of the notion of a diplomatic option, you combine that with susan rice and their commentary about diplomatic options doa and now there is one. what do we make of that behind the scenes and if the white house was prepared for this. >> it's hard to know if this is a grand plan or gaffing the way to a solution. i think you could sell a mix of both. clearly conversations were taking place. from my understanding, the white house and obama administration officials were not confident at all a diplomatic solution could be achieved. they are still not confident. keep in mind russia is a bit skeptical of this u.n. gambit after initially proposing it. we have a ways to go here. the administration still has to work through international bodies that don't tend to work that well or function that well to begin with, then back to congress. we have a ways to go. i'm not sure there's a grand plan playing out such as reacting to major events as they
take place in realtime. >> p.j., what about the u.n. security council, the fact the french are putting this on the table. the chinese welcomed it. you can tell me in diplomatic speak seems positive, right? the fact the russians, they suggested the same as suggesting a mitigation of that. >> the details matter as any sovereign state if you're turning over significant weaponry to the international community you're having to agree to let them into your country, you now have an obligation to protect them in that process. of course, any failure to comply comes back at you as a pretext for some sort of strike that the president was forced into anyway. so it's not -- the details will matter and the question for russia is, can they deliver syrian coupes consistently over time. that remains the biggest question. the french proposal will test that proposition early and the
president will be in a stronger position if this is codified within a security council resolution, he can take action based on security council resolution. if not, he comes back to congress and says we tried this, we failed. now we need to go ahead. >> tried this and really failed. let me ask you one last question. in terms of iran. we've talked so much about this being a proxy war for iran, iranians who the u.s. should look out for how has their calculations to syria at the dawn of prosecute. >> iran like russia, china, never wants to sanction any kind of intervention on sovereign affairs. but iran is in the back of this. the administration wants to do as much as they can in the context of syria, recognize syria while important isn't as vital to the middle east as iran is. >> p.j. crowley, "huffington post" sam stein. secretary of state for public affairs png crowley deciphering
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debate continues regarding the political wisdom of president obama's choice to seek congressional authorization for military strikes in syria. as of this morning amid new diplomatic developments the gulf between the president and congress seems to be shrinking. hours ago there were new reports the president will support a new resolution being worked on by a bipartisan group of eight senators. it would grant the president the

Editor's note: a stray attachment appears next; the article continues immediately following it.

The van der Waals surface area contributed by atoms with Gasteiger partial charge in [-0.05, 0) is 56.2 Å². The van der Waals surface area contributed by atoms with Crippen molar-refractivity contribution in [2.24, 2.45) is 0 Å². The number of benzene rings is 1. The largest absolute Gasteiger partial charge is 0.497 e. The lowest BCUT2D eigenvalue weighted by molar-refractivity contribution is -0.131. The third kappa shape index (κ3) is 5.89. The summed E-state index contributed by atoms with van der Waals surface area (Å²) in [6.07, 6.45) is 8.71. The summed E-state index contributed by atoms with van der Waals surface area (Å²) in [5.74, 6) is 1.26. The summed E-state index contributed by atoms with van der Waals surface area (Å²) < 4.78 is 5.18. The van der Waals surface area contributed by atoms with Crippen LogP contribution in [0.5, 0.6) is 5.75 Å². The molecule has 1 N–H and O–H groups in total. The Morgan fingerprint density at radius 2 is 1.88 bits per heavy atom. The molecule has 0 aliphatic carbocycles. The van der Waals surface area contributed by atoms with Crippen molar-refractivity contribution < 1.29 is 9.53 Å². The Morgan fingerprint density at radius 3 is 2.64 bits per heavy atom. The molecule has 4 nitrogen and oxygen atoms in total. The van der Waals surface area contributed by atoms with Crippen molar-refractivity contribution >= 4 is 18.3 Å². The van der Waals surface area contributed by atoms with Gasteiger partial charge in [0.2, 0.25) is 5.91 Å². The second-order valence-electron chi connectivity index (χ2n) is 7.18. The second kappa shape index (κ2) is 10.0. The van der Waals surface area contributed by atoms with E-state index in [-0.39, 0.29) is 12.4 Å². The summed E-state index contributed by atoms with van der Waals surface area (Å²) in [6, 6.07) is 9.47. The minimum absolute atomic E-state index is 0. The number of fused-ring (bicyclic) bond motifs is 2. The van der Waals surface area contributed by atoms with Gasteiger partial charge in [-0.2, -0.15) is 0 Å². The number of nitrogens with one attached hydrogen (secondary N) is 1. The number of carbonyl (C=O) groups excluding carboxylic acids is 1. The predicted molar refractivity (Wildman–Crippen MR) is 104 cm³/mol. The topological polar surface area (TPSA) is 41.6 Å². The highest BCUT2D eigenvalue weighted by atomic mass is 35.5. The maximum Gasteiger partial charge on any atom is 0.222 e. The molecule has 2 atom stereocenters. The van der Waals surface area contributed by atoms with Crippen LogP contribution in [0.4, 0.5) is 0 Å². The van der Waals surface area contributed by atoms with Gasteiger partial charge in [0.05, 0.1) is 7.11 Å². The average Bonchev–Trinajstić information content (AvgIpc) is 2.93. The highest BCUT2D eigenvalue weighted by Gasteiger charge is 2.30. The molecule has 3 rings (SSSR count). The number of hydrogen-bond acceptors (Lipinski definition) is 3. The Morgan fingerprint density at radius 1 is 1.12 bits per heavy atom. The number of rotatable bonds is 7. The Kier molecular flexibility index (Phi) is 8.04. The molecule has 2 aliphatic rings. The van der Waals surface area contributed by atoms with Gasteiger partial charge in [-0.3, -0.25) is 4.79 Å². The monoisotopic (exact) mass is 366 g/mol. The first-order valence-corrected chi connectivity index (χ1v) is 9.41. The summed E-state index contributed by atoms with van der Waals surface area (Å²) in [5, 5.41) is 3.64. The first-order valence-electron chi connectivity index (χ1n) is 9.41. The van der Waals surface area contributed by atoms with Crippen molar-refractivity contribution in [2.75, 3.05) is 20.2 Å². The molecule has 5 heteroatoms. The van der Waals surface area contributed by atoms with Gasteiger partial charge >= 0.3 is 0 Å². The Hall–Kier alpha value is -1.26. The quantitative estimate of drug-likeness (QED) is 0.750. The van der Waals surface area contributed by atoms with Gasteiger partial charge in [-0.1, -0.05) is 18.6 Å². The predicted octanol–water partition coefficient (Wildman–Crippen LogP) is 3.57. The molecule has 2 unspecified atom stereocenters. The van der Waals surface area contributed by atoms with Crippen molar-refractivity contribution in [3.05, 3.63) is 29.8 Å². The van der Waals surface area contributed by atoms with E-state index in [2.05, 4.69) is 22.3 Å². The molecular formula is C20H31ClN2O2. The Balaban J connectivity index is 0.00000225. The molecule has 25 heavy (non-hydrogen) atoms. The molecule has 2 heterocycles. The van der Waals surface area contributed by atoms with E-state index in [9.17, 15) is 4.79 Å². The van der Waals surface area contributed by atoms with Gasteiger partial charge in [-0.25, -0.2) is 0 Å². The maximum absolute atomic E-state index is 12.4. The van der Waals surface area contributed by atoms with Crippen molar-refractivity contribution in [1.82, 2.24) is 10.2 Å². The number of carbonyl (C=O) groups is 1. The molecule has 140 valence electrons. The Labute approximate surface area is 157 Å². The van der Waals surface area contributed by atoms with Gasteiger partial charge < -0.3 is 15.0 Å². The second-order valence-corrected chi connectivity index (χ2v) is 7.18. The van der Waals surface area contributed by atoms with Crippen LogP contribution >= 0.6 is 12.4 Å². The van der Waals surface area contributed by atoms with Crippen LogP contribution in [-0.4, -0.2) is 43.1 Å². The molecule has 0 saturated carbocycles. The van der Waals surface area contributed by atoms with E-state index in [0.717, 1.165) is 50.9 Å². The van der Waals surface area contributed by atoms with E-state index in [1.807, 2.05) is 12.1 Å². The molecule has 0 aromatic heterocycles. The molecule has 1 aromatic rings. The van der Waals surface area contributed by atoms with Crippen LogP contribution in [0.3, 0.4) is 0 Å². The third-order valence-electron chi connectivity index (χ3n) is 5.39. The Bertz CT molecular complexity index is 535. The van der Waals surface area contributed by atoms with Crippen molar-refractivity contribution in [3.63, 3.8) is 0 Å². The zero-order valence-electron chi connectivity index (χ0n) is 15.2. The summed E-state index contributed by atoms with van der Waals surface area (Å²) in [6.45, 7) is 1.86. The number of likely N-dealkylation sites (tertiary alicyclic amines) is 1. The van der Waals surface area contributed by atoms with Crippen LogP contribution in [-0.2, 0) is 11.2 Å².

authority to use force but only after the united nations passes a resolution acknowledging syria's use of chemical weapons. it will withhold force unless syria refuses to turn over its chemical weapons by a certain date. in a few minutes president obama will head to capitol hill to meet with senate democrats and republicans. so far the signs look good, even in the president's own party where tensions over syria had been running high. following a meeting with white house chief of stat dennis mcdonough, white house leaders seemed pleased with the latest developments. >> the fact is the russians coming -- bringing to the table a proposal that has been discussed by the president and others over time but now has muscle because of the prospect of a threat is something that i think the president deserves a great deal of credit for. >> joining me now from capitol hill is democratic congressman
from maryland's eighth district chris van hollen, top democrat on the house budget committee. congressman, thank you for your time. >> good to be with you, alex. >> congressman, where is democratic leadership these days? we know we've talked a lot about the rift between the president and members of his own party in and around syria, the authorization of force. are you confident this new diplomatic option is the way to go? >> yes, this is a very positive development. it has been emphasized. we would not have the russian proposal but for the fact that the president had the credible use of force on the table. jerry conley and i, congressman conley and i had a resolution in the house that very narrowly described that use of force to the purpose of deterring chemical weapons used by the assad regime. obviously if you can get in agreement to put that chemical weapons stockpile under international control you solve the problem of deterring future use. we are revising our draft right